When it comes to being an effective Project Manager, one of your greatest assets in leading your project teams is trust. People must trust you if they are going to commit to you as their leader, and subsequently to your project and its goals.
When trust is present, we gain an indispensable ally in our quest to create successful, sustainable project teams. If your team doesn’t trust you (or each other), then your chances for a successful outcome are next to nil. Trust is essential to productivity.
“You can have all the facts and figures, all the supporting evidence, all the endorsement that you want, but if you don’t command trust, you won’t get anywhere.” – Naill Fitzgerald, Former Chairman, Unilever
I think many times in speaking about trust, we tend to use the word interchangeably with others such as integrity, credibility, and honesty. Even though they are related, they are not necessarily the same thing, and I’m not just talking about the Webster’s Dictionary definitions.
But which one comes first?
Trust? Credibility? Integrity? And how do we know? It can be a tricky question, and ultimately there are many different ways to answer it. I have my own opinions on it, of course, and I’m going to share them here.
If trust is built over time, then it requires us to act consistently with our stated beliefs about who we are and how we work. That is integrity. And consistency can only be displayed over an extended period of time.
Integrity requires consistency. Say what you do, and do what you say, even when no one is watching.
Consistency builds credibility. I’ll believe you, when you consistently show me. You have credibility with me.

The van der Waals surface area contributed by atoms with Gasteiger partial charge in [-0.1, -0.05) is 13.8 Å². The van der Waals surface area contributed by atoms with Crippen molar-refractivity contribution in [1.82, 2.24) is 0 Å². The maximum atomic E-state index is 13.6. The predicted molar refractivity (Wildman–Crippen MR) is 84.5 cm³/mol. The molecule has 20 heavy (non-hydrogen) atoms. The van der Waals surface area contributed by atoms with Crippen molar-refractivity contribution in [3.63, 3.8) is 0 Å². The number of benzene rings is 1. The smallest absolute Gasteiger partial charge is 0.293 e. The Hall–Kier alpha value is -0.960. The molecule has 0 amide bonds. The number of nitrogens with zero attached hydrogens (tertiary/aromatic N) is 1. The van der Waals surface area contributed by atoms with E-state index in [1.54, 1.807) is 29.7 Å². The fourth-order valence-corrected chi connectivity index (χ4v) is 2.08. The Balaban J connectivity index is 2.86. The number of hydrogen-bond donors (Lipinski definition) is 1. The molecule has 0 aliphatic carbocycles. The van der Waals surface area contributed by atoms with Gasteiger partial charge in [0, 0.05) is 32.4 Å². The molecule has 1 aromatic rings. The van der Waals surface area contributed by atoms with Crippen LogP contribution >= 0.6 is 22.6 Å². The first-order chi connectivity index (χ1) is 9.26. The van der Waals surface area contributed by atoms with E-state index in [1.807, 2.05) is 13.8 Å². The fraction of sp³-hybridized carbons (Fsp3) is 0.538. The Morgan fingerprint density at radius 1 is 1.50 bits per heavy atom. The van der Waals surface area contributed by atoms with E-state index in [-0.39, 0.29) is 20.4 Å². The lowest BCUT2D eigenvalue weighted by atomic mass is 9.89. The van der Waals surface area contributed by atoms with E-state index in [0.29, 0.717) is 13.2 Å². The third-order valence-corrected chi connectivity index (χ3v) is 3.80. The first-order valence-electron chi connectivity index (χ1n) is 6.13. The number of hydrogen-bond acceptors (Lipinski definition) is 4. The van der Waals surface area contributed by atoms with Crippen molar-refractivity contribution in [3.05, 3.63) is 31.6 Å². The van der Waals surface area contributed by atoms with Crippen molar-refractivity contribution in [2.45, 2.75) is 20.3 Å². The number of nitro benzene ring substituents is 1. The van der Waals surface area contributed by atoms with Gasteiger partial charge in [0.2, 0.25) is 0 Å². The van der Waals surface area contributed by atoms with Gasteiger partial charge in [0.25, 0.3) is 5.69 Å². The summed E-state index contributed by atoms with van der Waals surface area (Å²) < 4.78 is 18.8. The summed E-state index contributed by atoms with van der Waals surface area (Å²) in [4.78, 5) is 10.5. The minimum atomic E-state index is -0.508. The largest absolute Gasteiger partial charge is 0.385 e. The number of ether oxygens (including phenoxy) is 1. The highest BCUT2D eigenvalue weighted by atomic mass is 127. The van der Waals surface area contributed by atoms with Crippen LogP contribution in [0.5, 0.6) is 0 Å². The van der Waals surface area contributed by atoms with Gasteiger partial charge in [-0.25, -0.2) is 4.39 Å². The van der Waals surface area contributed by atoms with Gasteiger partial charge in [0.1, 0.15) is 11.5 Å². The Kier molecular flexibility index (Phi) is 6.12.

Credibility builds trust. I’ve seen you’re a person of your word. I trust you.
And believe me, people are watching…
“The moment there is suspicion about a person’s motives, everything he does becomes tainted.” – Mahatma Ghandi
So, why is it so hard to gain trust?
A disturbing trend: trust in organizations in on a steady decline. Of course, with the current economic challenges being faced, people are being asked to do more with less, and even then their jobs are not secure.
In his bestselling book, “The Speed of Trust,” Stephen M.R. Covey points to some rather disturbing trends when it comes to trust:
- Only 51% of employees have trust and confidence in their senior management
- Only 36% of employees believe their leaders act with honesty and integrity
- The number one reason people leave their jobs is a bad relationship with their boss
Let’s look at another possible reason.
Do you trust yourself? You may be thinking, “What kind of question is that?” Think about it for just a moment. Have you ever set a goal or made a promise to yourself that you later didn’t keep?
If you have difficulty acting with integrity toward yourself, which leads to eroding personal trust, how can you trust someone else who almost certainly doesn’t have your best interests at heart?
Begin with small, repeatable steps.
If you want to build trust (or in some cases, restore it) there are ways to do it. Begin by creating consistency in your interactions – with peers, coworkers, team members, and yourself.
Consistency in your words and actions will establish you as a person of integrity. Being a person of integrity and credibility will allow you to establish trust. And that, my friends, is going to help lead you and your teams to higher productivity and greater success.
What comes first? In the end, it doesn’t really matter, as long as you are working toward creating an atmosphere of trust.